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Author: mneakrase Big red star, 1000 posts Old School Fool Add to my Favorite Fools Ignore this person (you won't see their posts anymore) Number: of 121351  
Subject: Need help! Date: 4/16/2003 4:14 AM
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Hello all!

I've already filed for an extension on my taxes. So here is my problem. I had too little tax witheld and now I owe a bunch of money. I am trying to find more deductions in order to lessen the amount I owe.

Last year dh and I made 32k, I've already got in the Student loan interest deduction, and the retirement savings contributions credit. Talking with some co-workers they mentioned a Rental credit. We currently rent an apartment. Can anyone tell me about any deductions I might not know about or can anyone tell me about this mysterious Rental credit?

I would appreciate any and all help you could give me.
Oh and yes, I've already changed my W-2's and dh is changing his tomorrow so this will not happen again next year.

Thanks so much,
Megan
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Author: pmarti Big funky green star, 20000 posts Home Fool Add to my Favorite Fools Ignore this person (you won't see their posts anymore) Number: 65054 of 121351
Subject: Re: Need help! Date: 4/16/2003 4:59 AM
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Talking with some co-workers they mentioned a Rental credit. We currently rent an apartment. Can anyone tell me about any deductions I might not know about or can anyone tell me about this mysterious Rental credit?

In Federal taxation this is the illegitimate sibling of the Bark at the Moon Credit. IOW, ain't no such thing. However, the endless special provisions in state tax laws never cease to amaze me. Check with those co-workers for more information--there may be something there at the state level.

Phil

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Author: reallyalldone Big funky green star, 20000 posts Old School Fool Add to my Favorite Fools Ignore this person (you won't see their posts anymore) Number: 65055 of 121351
Subject: Re: Need help! Date: 4/16/2003 7:19 AM
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I've already filed for an extension on my taxes. So here is my problem. I had too little tax witheld and now I owe a bunch of money. I am trying to find more deductions in order to lessen the amount I owe.

I think you may have a different problem that you don't realize. While you got an extension on filing your taxes, it doesn't include an extension on paying your taxes so you're starting to accrue at least interest at the moment, if not penalties.

rad


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Author: edcosoft Big red star, 1000 posts Old School Fool Add to my Favorite Fools Ignore this person (you won't see their posts anymore) Number: 65056 of 121351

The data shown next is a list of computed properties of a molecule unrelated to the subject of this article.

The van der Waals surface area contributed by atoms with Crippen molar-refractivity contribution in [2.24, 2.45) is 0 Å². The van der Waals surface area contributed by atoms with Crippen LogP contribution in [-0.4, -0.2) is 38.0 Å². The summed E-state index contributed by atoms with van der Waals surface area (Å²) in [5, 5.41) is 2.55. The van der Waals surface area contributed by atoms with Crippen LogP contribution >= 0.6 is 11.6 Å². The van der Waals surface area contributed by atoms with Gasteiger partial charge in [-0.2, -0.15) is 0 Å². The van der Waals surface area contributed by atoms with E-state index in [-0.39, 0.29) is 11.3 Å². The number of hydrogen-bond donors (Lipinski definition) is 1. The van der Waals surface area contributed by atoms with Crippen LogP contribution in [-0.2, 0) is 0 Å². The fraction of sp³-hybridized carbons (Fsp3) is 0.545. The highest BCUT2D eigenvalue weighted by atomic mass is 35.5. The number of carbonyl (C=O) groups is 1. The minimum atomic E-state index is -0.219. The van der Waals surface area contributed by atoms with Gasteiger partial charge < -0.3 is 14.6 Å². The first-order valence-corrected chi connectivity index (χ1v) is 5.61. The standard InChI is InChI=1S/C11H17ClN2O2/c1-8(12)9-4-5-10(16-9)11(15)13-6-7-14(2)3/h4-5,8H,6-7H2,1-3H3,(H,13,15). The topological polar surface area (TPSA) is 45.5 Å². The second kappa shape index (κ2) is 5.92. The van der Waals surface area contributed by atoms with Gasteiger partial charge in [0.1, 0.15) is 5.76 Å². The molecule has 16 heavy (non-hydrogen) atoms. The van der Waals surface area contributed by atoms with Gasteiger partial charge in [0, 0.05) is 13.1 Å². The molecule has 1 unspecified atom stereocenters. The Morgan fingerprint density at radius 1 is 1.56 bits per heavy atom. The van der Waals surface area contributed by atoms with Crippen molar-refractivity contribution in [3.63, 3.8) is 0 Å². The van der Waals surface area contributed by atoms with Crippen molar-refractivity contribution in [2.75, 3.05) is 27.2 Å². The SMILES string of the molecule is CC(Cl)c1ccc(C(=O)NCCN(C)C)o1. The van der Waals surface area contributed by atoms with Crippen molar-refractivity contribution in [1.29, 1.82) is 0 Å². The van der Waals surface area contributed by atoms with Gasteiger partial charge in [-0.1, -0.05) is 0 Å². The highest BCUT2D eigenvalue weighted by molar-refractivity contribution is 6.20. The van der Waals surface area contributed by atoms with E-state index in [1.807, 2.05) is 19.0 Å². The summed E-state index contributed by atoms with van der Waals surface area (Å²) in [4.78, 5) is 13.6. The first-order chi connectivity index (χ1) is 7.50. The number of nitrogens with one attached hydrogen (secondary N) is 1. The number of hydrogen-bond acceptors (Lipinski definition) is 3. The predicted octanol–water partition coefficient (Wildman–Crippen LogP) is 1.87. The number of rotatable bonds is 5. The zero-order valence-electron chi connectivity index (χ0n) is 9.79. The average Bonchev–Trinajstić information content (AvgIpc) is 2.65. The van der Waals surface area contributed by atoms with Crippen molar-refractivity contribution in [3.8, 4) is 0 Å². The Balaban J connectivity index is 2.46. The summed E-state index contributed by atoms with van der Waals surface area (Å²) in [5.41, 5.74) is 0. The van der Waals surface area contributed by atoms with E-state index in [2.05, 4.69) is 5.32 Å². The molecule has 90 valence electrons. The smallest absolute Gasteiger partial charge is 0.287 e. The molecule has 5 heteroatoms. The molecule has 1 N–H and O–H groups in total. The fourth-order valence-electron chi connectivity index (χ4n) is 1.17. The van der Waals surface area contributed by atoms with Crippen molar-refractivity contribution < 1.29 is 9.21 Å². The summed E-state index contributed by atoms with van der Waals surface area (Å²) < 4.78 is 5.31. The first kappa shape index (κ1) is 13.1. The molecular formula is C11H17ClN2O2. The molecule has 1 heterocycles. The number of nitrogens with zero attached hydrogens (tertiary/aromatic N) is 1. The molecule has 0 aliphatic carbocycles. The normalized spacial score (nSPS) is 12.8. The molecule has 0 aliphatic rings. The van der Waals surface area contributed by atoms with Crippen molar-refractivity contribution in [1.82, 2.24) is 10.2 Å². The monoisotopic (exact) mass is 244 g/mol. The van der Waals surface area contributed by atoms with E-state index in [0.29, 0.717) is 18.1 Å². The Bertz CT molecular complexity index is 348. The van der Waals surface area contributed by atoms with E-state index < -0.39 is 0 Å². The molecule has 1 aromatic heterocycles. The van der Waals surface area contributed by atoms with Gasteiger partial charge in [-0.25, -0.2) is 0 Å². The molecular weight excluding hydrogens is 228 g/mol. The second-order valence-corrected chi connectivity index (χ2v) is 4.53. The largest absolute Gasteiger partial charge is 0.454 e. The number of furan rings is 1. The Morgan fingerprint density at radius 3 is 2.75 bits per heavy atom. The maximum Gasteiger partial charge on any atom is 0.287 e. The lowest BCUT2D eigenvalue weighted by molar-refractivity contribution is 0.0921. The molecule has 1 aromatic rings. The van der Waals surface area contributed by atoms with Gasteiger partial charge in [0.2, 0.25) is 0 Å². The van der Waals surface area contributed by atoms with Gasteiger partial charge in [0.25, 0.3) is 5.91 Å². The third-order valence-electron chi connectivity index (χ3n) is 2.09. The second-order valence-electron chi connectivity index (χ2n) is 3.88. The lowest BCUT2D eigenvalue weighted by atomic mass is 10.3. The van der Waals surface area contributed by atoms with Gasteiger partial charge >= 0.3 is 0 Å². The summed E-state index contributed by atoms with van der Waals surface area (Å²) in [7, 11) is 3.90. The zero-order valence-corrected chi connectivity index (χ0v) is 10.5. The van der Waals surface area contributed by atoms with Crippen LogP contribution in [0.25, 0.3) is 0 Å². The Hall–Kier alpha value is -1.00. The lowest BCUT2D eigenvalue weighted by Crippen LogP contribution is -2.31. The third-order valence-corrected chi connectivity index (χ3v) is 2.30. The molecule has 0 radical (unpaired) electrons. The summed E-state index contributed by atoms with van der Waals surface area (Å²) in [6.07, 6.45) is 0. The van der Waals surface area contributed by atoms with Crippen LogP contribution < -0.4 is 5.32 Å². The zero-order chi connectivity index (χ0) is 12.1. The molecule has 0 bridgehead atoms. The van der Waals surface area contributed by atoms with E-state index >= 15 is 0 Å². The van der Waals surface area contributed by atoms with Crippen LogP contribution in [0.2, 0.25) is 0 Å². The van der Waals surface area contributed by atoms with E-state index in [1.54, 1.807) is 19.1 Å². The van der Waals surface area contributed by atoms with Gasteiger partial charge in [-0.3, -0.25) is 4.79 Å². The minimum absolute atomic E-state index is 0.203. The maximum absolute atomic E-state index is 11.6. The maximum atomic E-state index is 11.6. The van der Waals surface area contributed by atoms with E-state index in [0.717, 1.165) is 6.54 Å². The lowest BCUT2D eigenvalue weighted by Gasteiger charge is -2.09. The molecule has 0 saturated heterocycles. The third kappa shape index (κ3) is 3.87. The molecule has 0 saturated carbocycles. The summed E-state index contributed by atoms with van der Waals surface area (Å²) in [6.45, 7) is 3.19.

Subject: Re: Need help! Date: 4/16/2003 10:10 AM
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You have two problems and this discussion is limited to only the amount of penalty due to underwithholding (problem #2).

First: You owe 2002 taxes which start accruing interest and penalty starting on 4/16/03. To stop the interest and penalties pay the shortage ASAP. Resetting your withholding for 2003 is an obvious necessity but can't correct these problems. I hope you can find more to deduct to reduce the taxes owed.

Second: You owe interst (penalty) for underpaying your taxes (not enough withholding in 2002). However, if you owe less than $1,000, there is no penalty. If you withheld at least as much as 2001 total taxes, no penalty, or if you withheld at least 90% of 2003 taxes, no penalty. I think CA penalties are similar.

The penalty is 5% simple interest on how much you missed these marks (except the $1,000). The first page of IRS form 2210 will show you the amount of penalty the IRS will calculate for you in the "Short Method".

You can reduce the penalty if:
1. you made the payments leading to your deductions ( or enough to get the full deduction) in the early part of the year (such as a capital loss carryover or retirement savings deposit), or
2. Your income was higher in the later part of the year (such as from mutual fund distributions or a bonus), or
3. You had more withholding in the early part of the year.
To take advantage of #1 oro #2 you need to complete form 2210 Schedule AI. For #3 you need to apply withholding in the quarters withheld instead of averaged over the year, an option on form 2210. If #2 was due to a bonus, #3 probably isn't going to be to your advantage.
You may be able to use all 3. There is a FREE demonstrator you can download to calculate the first quarter of the 2210 AI for either year, 2002 or 2003 at http://www.edcosoft.com/qitc.html Although the program was designed to compute future installments for self employed or retire taxpayers, it will work for computing the effect of #1, #2 and #3 above for last year. IF the program readout shows a first quarter required installment (or withholding) due of less than the displayed safe harbor amount, using the AI will reduce your penalty. Your tax program will prepare the forms for you or you can register the program to compute the later quarters. You need EXcel 97 or later to rund the program, however, you can download and then copy the unzipped file to a floppy disk and run it on any computer that has Excel97. I hope this helped you. ed